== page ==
Prove that objective morality exists without resorting to subjective means. Can you do that? You know – demonstrate either your God or your direct connection to his "truths" without letting subjectivity enter the picture? We wouldn't want subjectivity tainting your demonstration of your direct connection to your god.

          April 10, 2014 at 11:28 pm |
        • truthfollower01

          Doris,

          Let me clarify,

          “If morality is subjective, then it’s just a matter of personal taste. You say one thing is subjectively morally evil. Someone else says the exact same thing is subjectively morally good. Neither is really right or wrong. It’s personal taste on a subjective view. ”

          April 10, 2014 at 11:33 pm |
        • Doris

          truthf: "If morality is subjective, then it’s just a matter of personal taste. "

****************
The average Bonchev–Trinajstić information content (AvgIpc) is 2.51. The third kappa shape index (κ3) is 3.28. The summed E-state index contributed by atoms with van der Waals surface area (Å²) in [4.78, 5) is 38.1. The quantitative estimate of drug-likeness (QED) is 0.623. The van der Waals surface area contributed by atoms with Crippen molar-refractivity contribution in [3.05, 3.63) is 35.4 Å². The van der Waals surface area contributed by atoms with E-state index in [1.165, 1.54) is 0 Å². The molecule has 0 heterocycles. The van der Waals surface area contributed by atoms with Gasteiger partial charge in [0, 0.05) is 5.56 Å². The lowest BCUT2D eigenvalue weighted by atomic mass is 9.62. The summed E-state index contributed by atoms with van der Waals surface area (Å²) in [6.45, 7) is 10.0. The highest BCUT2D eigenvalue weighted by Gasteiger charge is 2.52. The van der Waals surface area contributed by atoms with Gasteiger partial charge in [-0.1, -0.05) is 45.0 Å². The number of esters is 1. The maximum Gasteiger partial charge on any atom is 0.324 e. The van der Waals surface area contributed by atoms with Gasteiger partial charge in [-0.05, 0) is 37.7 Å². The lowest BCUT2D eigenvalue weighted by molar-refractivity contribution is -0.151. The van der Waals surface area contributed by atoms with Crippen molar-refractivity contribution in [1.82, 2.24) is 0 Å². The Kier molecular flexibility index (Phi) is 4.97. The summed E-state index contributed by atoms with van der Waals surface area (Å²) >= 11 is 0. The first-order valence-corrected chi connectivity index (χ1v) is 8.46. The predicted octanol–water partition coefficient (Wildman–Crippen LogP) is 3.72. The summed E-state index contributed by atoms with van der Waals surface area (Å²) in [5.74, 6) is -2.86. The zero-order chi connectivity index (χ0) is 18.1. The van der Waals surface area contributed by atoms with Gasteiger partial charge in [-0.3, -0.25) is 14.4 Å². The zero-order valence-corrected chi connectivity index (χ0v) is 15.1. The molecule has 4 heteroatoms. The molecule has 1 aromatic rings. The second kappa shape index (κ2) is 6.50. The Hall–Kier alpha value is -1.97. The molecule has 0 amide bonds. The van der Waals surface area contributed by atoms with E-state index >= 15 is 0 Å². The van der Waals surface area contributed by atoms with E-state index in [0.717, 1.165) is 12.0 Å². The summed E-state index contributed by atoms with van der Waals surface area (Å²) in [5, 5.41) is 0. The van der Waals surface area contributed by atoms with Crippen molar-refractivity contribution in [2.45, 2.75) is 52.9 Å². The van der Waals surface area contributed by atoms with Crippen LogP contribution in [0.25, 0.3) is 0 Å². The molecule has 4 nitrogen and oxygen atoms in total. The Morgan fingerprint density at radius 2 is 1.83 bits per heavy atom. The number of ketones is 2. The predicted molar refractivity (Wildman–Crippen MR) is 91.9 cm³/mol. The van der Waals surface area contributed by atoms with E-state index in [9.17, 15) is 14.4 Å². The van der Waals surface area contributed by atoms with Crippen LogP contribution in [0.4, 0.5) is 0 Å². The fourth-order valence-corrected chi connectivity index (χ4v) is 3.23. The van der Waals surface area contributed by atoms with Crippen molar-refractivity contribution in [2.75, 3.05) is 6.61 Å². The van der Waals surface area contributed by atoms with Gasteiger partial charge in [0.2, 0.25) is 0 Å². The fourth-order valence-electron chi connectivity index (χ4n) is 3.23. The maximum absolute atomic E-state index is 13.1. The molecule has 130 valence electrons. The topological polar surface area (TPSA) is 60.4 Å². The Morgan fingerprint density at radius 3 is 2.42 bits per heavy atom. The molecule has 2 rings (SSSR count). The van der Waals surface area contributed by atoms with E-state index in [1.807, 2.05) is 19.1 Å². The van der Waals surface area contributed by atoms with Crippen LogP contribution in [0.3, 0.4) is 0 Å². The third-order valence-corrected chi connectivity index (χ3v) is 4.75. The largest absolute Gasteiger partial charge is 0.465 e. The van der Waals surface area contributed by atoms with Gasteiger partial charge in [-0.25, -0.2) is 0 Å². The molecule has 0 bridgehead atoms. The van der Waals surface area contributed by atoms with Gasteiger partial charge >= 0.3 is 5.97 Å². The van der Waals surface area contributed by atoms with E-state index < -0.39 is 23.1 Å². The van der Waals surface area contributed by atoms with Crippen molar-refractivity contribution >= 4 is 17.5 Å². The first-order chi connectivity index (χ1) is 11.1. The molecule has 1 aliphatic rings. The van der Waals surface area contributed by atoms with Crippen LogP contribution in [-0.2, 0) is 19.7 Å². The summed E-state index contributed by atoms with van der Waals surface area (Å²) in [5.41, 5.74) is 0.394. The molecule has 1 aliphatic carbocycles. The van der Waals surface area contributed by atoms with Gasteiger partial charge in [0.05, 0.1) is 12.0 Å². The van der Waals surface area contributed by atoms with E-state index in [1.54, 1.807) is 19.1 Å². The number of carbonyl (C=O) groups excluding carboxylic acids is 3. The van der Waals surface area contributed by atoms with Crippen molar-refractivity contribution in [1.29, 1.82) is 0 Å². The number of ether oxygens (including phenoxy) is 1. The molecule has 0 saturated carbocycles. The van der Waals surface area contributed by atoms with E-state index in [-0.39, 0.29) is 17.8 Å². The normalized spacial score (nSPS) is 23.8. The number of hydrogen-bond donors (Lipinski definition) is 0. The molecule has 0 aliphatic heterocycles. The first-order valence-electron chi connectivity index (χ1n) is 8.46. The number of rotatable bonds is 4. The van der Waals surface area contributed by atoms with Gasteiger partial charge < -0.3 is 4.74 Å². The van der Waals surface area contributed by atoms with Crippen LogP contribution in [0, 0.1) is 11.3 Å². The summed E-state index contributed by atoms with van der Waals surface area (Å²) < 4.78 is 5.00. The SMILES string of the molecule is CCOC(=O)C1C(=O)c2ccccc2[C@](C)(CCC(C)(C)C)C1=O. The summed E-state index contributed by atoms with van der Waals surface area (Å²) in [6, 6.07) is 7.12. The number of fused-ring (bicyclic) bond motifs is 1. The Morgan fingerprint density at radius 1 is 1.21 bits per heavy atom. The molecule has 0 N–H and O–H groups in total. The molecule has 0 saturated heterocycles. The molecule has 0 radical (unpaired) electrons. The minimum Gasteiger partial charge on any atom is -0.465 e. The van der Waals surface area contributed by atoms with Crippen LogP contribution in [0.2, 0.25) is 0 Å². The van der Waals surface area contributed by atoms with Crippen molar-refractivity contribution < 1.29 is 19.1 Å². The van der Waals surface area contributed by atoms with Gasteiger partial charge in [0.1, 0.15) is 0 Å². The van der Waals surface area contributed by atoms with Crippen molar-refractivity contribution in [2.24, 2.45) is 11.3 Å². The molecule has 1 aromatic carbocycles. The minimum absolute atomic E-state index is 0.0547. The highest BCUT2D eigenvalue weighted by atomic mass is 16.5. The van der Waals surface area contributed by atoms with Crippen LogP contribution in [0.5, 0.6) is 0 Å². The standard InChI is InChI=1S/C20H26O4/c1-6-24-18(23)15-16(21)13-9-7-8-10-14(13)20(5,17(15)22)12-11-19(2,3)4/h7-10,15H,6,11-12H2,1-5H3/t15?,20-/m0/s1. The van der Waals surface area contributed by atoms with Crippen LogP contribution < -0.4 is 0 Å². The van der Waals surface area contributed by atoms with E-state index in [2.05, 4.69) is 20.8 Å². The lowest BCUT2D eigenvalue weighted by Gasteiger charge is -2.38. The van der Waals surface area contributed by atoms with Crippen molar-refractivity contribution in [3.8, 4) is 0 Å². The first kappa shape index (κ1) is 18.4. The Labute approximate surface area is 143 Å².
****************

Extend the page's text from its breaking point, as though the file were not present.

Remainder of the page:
I think it's more than personal taste, but imho, it is subjective. People of all beliefs or not don't live in a vacuum when they consider moral issues – they frequently think collectively. Still subjective, but I think describing the process as "personal taste" much too simplistic. Since you have not proven your god, I can just as easily say that your belief in such a god along with its attributes including moral "truths" is also a matter of taste.

          Let's review:

          truthf wants his audience to commit to a value for a non-specific "good/bad/correct/incorrect/evil", etc. without making it clear which is being agreed to. When honestly discussing objective versus subjective morality all values for "good" "bad", etc. should be specified.

          Of course truthf is not interested in a subjective answer but only to get the responder to commit to a value that he can then attempt to claim as objective. This is why he asks – "is it wrong?" with no qualification that should be present for such an argument. If he explicitly asks qualifying with "objective", then he will have exposed himself as using objectivity in trying to demonstrate an alleged "truth" about objectivity (which would look circularly foolish). He has to be disingenuous in trying to put the cart before the horse; to put an alleged divine "truth" in front of proving the source for it.